Iran continues its campaign against the press

New York, March 29, 2012–Iranian authorities have imprisoned two additional journalists as part of their three-year-long crackdown on the press, according to news reports. In addition, the BBC reported that its Web services had been targeted by a distributed denial-of-service attack, which the broadcaster believed originated from the Iranian regime. 

“Iranian authorities are using all manner of tactics, many of them brutal, to silence critical journalists, but news of the regime’s sustained oppression continues to reach the world,” said Mohamed Abdel Dayem, CPJ’s Middle East and North Africa program coordinator. “It is time for Iran to end this indefinite crackdown and allow independent voices to be heard.”

Iranian legal proceedings are marked by secrecy, but word of the two new detentions emerged in recent news reports. Security forces arrested Tahmineh Monzavi, an award-winning freelance photographer, at her workplace in the capital, Tehran, on February 19, and searched her home, reformist news websites said. The journalist has documented sensitive social issues in the country like homelessness and drug addiction. Authorities did not disclose her whereabouts, legal status, or health condition.

Nazanin Khosravani, a political columnist for several now-banned reformist newspapers, was summoned to Tehran’s Evin Prison in early March to serve the six-year prison term she was handed in February 2011 on charges of “assembly and collusion against national security” and “propagating against the regime,” according to news reports. Khosravani was arrested in November 2010 and spent 132 days in prison with much of her time in solitary confinement, the reports said.

Also this month, the BBC was targeted by a “sophisticated cyber-attack” that caused disruptions in its email and Internet services, the broadcaster reported. The BBC’s director general, Mark Thompson, said the Internet attack “coincided with efforts to jam two of the service’s satellite feeds into Iran.” The regime has targeted the BBC Persian-language service in the past by jamming its satellite signal and arresting and harassing relatives of its staff members in Iran, CPJ research shows.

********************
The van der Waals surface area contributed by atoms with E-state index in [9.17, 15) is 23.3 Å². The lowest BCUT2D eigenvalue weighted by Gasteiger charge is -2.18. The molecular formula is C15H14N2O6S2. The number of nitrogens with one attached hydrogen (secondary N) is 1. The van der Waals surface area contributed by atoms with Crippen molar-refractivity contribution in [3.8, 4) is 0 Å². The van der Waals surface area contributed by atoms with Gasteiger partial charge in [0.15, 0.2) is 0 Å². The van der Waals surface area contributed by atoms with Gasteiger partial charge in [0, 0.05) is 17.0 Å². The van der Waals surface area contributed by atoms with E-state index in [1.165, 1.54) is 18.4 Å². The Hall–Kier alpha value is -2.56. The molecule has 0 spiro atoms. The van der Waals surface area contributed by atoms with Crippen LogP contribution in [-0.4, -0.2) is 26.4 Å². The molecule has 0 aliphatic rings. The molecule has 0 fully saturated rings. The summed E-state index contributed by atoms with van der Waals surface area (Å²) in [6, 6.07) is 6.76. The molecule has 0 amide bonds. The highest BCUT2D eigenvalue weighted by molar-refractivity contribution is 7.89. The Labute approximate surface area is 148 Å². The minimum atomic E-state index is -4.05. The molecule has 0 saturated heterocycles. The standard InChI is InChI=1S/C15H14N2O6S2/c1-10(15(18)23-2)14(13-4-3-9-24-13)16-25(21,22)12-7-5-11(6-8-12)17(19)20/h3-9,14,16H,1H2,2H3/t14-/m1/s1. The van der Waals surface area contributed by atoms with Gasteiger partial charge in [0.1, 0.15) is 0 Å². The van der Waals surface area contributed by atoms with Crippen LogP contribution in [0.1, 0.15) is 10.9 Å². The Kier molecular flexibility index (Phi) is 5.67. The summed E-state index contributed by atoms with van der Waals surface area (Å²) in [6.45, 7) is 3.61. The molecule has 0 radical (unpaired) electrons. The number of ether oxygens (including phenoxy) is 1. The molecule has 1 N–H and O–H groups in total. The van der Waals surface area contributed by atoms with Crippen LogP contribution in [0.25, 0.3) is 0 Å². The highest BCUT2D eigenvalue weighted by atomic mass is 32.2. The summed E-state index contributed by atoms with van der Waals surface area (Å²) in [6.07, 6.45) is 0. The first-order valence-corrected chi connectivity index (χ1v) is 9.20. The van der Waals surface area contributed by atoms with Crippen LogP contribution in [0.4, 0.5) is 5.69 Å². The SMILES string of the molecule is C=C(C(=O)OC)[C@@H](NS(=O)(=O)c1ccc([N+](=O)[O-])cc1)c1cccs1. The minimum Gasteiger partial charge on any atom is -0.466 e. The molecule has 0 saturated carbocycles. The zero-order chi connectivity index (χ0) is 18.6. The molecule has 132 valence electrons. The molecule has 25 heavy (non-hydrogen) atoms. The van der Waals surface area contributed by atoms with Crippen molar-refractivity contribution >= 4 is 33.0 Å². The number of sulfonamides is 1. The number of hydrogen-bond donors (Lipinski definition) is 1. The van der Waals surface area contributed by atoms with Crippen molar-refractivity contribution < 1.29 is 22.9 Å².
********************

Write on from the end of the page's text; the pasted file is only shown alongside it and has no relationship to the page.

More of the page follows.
The health of several Iranian journalists has also deteriorated in prison.

  • Mohammad Davari, a journalist who was sentenced in 2010 to five years in prison on antistate charges, developed an acute psychological illness and suffered from chest pains, his brother told the International Campaign for Human Rights in Iran (ICHRI) in March.

  • Kayvan Samimi, a journalist jailed since 2009 on antistate charges, was hospitalized in early March with liver complications, Iran’s Committee of Human Rights Reporters said.

  • In early February, a Revolutionary Court judge refused a furlough request for online journalist Hossein Ronaghi Maleki to seek medical treatment for a kidney disease he developed in prison, reformist news websites said. Maleki was sentenced in 2010 to 15 years in prison on antistate charges.

  • The wife of Ehsan Houshmand, a journalist who was arrested in early January and accused of “propagating against the regime,” told the ICHRI in March that she had not been allowed to visit her husband in Evin Prison and that he had told her on the phone that he suffered from ear, knee, and leg aches and that his requests to go to the infirmary were ignored.

Iran has maintained a revolving-door policy for imprisoning journalists, freeing some detainees on furloughs even as they make new arrests. When CPJ conducted its annual prison census on December 1, 2011, Iran was holding 42 journalists in custody, the most in the world.